The terror group, Jamat-ud-Dawa (JuD) — headed by Hafiz Saeed — the prime accused in the 2008 Mumbai terror attacks, may have changed its face under the new banner, however, it is not the first time when a terror outfit has rechristened itself after being banned by the Pakistan government.
Days before Saeed's house arrest, according to the Pakistani daily, The Express Tribune, there were rumours that Saeed has changed JuD's name to Tehreek Azadi Jammu and Kashmir (TAJK) so that its operations continue despite the ban imposed by the Pakistan government at the “behest of the new US government”.
Imtiaz Gul, director of the Center for Research and Security Studies (CRSS), a Pakistani independent non-profit, says the Lashkar-e-Toiba (LeT) was renamed JuD after the January 2002 ban. “The Sipah-e-Sahaba (SSP) was renamed Ahle Sunnat Wal Jamaat (ASWJ), Jaish-e-Mohammed (JeM) was Khudamal Furqan. It’s a huge list of over 200 organisations, which stand banned but have been functioning under different names. It is difficult to figure out the exact number,” he said.
He says that the government may put Saeed under detention but it can't go on because of the courts. The detention will be challenged eventually, regardless of the pressure from the Donald Trump administration. “Pakistan must keep taking credible actions against LeT and JeM,” he said.
The re-emergence of militant outfits under new names dates back to the 1990s when militancy was at its peak in Kashmir. One of the groups, according to Stanford University report, Harakat-ul-Mujahideen (HuM) which was formed in Pakistan in 1985 shifted its focus to participate in the “jihad against Indian forces in Jammu and Kashmir” after the withdrawal of Soviet Union troops from Afghanistan.
According to the report, Harkat-ul-Mujahideen formed Harkat-ul-Ansar, which in turn shot to fame by orchestrating the kidnappings of foreign tourists in Kashmir in 1995 to mount international pressure on India for resolving the dispute.
In the book The Meadow, authors Adrain Levy and Cathy Scott-Clark write that Harkat-ul-Ansar floated a new group — Al-Faran — to avoid the pressure from the governments of the six kidnapped tourists on Pakistan.
“After being designated as a foreign terrorist organisation by the US in 1997 (two years after the kidnappings), Harkat-ul-Ansar changed its name back to Harkat-ul-Mujahideen to avoid the sanctions connected with (Harkat-ul-Ansar) designation,” according to the Standford University report.
The report further says that HuM sometimes assumed the name of Jamiat-ul-Ansar to avoid freezing of their assets.
JeM, formed in 2000 by Maulana Masood Azhar, actively carried out suicide bomb attacks in Kashmir. Officially banned by General Pervez Musharraf in 2002, JeM continues to operate under a new banner Jamaat-ul-Furqan.
Masood also formed another organisation, Khuddam-i-Islam, soon after his release from an Indian prison in exchange of the passengers of the hijacked Indian Airline flight IC 814.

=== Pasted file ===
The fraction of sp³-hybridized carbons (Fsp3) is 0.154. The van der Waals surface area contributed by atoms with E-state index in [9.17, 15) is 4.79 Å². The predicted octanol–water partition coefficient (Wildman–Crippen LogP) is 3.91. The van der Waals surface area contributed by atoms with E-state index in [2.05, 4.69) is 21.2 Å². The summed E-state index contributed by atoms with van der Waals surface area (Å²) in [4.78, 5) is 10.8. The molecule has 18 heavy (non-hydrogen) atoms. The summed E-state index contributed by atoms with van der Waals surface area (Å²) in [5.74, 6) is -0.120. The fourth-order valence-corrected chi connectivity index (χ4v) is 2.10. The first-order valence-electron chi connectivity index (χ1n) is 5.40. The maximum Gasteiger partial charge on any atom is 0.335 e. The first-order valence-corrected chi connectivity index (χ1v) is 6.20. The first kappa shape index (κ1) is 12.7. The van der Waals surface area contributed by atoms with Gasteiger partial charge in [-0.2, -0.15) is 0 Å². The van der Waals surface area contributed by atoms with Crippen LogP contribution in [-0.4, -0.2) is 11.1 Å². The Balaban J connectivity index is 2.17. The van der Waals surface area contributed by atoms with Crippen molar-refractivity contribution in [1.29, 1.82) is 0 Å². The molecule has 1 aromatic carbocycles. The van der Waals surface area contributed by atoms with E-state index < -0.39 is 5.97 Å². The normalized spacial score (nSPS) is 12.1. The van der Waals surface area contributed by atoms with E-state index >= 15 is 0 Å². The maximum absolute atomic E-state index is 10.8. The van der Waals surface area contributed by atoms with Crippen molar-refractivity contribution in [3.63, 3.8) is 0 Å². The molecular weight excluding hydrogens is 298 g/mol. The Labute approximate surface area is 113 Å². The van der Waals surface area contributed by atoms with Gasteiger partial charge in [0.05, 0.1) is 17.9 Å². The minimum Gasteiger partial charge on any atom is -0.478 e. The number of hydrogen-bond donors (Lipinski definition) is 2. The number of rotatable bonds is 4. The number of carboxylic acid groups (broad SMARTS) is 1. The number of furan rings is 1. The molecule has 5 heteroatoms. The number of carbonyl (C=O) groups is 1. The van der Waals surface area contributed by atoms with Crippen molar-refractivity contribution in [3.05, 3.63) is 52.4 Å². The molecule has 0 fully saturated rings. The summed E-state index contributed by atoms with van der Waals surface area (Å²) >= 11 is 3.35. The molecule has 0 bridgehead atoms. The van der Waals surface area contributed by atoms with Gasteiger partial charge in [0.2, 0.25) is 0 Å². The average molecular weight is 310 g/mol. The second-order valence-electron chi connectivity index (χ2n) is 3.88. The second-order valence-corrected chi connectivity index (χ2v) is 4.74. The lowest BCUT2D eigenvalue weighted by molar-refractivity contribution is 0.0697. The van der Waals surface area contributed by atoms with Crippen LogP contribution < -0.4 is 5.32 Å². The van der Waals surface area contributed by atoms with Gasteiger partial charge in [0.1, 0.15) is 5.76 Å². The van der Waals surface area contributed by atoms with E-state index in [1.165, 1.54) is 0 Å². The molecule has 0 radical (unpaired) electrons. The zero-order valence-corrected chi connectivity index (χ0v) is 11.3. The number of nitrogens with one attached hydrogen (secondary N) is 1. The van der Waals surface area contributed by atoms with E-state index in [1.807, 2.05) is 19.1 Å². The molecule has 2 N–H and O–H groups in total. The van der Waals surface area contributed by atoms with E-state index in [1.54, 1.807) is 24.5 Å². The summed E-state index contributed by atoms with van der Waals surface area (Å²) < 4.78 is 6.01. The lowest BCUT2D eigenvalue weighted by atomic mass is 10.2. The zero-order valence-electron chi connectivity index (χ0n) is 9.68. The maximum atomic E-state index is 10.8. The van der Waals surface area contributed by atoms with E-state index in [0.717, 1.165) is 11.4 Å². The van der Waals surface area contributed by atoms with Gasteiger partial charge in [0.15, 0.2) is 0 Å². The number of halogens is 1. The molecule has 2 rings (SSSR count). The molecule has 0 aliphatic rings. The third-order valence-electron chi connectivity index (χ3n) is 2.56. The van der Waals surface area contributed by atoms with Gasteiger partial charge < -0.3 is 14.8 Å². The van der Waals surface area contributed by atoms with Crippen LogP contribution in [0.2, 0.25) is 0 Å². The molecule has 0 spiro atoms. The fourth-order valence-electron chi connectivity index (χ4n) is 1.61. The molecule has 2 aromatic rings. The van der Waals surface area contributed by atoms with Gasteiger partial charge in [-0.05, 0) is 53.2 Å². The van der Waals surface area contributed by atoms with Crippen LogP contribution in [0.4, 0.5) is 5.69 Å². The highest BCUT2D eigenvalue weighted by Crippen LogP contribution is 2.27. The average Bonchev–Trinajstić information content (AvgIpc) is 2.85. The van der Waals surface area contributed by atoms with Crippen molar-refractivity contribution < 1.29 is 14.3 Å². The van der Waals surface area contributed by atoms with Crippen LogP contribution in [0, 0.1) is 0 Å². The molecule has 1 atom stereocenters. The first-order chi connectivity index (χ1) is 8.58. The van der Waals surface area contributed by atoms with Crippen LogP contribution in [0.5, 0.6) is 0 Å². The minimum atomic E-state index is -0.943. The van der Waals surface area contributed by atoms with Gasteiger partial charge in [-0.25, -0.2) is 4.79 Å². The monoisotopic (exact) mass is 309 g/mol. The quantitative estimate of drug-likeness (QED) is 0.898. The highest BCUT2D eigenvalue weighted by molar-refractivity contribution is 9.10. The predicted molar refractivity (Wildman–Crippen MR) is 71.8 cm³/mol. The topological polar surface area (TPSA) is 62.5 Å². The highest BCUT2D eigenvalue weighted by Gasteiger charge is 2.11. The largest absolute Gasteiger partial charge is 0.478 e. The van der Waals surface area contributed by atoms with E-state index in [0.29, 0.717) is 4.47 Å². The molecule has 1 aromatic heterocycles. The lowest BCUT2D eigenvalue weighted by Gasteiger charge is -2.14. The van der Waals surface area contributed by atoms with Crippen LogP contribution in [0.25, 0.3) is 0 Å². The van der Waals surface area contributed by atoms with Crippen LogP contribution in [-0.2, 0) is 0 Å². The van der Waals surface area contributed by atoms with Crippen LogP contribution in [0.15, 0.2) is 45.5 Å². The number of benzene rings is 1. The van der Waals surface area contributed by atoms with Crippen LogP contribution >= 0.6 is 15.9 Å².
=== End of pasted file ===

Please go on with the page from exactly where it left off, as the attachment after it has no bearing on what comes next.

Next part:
Masood, according to India’s National Investigation Agency, was behind Pathankot airbase terror attack in 2016.
“Following the ban, the JeM splintered into several factions and continued its militant activities,” according to Dawn.
“Despite his group being banned, Masood Azhar was never detained and lived freely in his home in southern Punjab where the JeM has strong roots,” the report said.
In 2009, Jamaat-ud-Dawa, the front group of LeT, changed its name to Tehreek-eTahafuz Qibla Awal. After the 2008 Mumbai terror attacks, there was immense pressure on Pakistan to take action against LeT. However, over the years, changing names has become a safe refuge of the outlawed organisations to keep their operations going.
Soon after the Mumbai attack, Pakistan government raided LeT’s training camps in Pakistan-occupied Kashmir and arrested several of its members. Despite being banned, LeT continues to be one of the largest and most active militant organisations in South Asia, particularly Kashmir.
The SSP, responsible for carrying out attacks on Shias in Pakistan, changed its name to Millat-e-Islamia Pakistan after it was banned by Musharraf in January 2002. To make its activities look “legal”, the party operated as a political party and its leaders were even elected to the Pakistan National Assembly. A year after its creation, Millat-e-Islamia was again banned in 2003.
In Pakistan, the terror organisations are often floated as welfare organisations to legalise their operations in the name of charity charities or small-time political parties and to sustain a flow of international funding for its activities. Once the outfits are termed outlaws, the terror-cum-welfare organisations rechristen themselves under new banner to avoid government wrath while fighting court cases against the ban.
Updated Date: Feb 07, 2017 15:05 PM